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I see a lot of calculus texts stating direct substitution is a form of evaluation for a limit. Maybe I'm missing something because, to me, direct substitution only shows the value of a function $f(x,y)$ for a given value of $(x,y)$. Can we necessarily assume that the limit of the function around $(x,y)$ also converges to that value?

Maybe I need to see a proof to understand if someone can point me in the right direction.

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the crux of it is that it depends on continuity. by definition, a continuous function's limit at $(a,b)$ is just the value of the function at that point. once you've deduced continuity (or manipulated the formula to the point where it's evident), you can just substitute the numbers in –  citedcorpse Jun 11 '13 at 10:47
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This is valid precisely if $f$ is continuous. –  Hagen von Eitzen Jun 11 '13 at 10:48

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Direct substitution works for limits only if the value of the function at the limiting point is defined, in other words that there is no discontinuity at that point. In fact the very definition of continuity for a two variable function is that the limit is just equal to the value when substituted:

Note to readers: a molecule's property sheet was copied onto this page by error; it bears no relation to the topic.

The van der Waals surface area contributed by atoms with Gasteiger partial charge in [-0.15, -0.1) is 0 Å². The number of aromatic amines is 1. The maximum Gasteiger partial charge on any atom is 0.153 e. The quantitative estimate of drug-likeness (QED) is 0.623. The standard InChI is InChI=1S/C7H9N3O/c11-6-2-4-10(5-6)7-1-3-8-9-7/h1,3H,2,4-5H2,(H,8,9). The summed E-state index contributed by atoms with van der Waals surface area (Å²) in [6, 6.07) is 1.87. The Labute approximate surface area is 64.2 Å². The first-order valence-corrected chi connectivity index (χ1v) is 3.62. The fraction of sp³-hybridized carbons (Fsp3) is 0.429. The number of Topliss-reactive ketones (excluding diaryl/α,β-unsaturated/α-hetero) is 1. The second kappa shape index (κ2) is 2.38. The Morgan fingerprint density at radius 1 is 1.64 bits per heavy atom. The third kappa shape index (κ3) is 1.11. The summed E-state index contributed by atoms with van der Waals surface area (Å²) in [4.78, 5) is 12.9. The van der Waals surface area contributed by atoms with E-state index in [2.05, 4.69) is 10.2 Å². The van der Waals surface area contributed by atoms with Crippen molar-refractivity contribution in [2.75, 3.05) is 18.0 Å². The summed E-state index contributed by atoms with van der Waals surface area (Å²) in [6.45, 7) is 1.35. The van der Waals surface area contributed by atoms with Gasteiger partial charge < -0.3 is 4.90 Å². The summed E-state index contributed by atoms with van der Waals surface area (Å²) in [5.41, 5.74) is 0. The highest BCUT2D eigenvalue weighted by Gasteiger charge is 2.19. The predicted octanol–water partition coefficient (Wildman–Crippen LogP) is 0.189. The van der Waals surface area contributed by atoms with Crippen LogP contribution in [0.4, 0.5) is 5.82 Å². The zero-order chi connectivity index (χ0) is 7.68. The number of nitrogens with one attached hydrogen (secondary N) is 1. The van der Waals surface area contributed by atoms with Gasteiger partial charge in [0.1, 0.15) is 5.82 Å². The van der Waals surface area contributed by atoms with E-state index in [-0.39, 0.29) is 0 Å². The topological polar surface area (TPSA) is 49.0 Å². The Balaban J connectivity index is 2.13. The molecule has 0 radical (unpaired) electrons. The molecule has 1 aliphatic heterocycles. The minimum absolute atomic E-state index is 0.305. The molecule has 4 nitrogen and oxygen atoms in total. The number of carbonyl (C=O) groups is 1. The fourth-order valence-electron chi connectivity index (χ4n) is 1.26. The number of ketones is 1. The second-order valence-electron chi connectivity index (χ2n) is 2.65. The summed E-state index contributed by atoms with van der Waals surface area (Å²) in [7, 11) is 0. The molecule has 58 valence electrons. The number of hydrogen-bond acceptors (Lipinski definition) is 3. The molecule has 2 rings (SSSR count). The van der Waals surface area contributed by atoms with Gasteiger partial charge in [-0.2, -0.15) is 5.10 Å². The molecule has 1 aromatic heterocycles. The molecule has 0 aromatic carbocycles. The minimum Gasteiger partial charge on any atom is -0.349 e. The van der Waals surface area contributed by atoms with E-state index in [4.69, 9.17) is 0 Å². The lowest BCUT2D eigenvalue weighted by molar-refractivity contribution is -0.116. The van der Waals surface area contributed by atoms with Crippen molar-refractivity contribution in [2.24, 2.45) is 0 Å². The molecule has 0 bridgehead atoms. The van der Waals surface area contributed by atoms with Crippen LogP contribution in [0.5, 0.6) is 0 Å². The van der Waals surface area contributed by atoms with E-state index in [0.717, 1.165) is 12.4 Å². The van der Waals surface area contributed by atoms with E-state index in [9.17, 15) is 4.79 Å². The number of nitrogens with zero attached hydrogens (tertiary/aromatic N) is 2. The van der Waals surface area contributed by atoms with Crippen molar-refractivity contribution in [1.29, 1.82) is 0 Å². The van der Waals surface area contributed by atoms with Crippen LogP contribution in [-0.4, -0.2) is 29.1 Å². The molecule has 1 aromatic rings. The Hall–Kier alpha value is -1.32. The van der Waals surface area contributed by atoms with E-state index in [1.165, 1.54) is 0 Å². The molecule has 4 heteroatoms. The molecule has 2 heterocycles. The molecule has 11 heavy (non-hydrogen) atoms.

A function $f(x,y)$ is continuous at $(a,b)$ if $$\lim_{(x,y)\to(a,b)}f(x,y)=f(a,b).$$

Graphically this has the same meaning as in single variable calculus, i.e. that the function doesn't have holes or jumps.

enter image description here

Otherwise, direct substitution fails and you should use other techniques such as employing polar coordinates.

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fyi: There is another user with the same name. –  Bill Dubuque Aug 16 at 14:29
    
Oh I'm so sorry I didn't know that so please can you edit my name so that it doesn't create this problem? (I can't edit it myself) –  Math Gems Aug 16 at 17:04

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